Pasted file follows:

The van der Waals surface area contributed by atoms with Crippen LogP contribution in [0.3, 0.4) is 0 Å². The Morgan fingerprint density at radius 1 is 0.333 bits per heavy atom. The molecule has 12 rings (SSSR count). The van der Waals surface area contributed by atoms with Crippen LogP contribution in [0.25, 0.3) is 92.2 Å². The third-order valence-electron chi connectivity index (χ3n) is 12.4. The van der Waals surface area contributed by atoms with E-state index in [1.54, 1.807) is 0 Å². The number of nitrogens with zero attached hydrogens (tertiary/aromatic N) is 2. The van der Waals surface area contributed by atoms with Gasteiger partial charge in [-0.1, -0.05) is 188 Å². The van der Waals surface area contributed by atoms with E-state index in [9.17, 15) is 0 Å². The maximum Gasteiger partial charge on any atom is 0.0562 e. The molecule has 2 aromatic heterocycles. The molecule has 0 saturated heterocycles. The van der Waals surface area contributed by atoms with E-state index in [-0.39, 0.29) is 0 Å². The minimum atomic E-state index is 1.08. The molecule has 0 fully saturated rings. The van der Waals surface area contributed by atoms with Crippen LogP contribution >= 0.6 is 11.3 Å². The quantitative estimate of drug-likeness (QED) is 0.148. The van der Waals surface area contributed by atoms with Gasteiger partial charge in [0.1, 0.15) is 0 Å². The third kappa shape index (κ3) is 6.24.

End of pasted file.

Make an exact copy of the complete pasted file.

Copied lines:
The van der Waals surface area contributed by atoms with Crippen LogP contribution in [0.3, 0.4) is 0 Å². The Morgan fingerprint density at radius 1 is 0.333 bits per heavy atom. The molecule has 12 rings (SSSR count). The van der Waals surface area contributed by atoms with Crippen LogP contribution in [0.25, 0.3) is 92.2 Å². The third-order valence-electron chi connectivity index (χ3n) is 12.4. The van der Waals surface area contributed by atoms with E-state index in [1.54, 1.807) is 0 Å². The number of nitrogens with zero attached hydrogens (tertiary/aromatic N) is 2. The van der Waals surface area contributed by atoms with Gasteiger partial charge in [-0.1, -0.05) is 188 Å². The van der Waals surface area contributed by atoms with E-state index in [9.17, 15) is 0 Å². The maximum Gasteiger partial charge on any atom is 0.0562 e. The molecule has 2 aromatic heterocycles. The molecule has 0 saturated heterocycles. The van der Waals surface area contributed by atoms with E-state index in [-0.39, 0.29) is 0 Å². The minimum atomic E-state index is 1.08. The molecule has 0 fully saturated rings. The van der Waals surface area contributed by atoms with Crippen LogP contribution >= 0.6 is 11.3 Å². The quantitative estimate of drug-likeness (QED) is 0.148. The van der Waals surface area contributed by atoms with Gasteiger partial charge in [0.1, 0.15) is 0 Å². The third kappa shape index (κ3) is 6.24.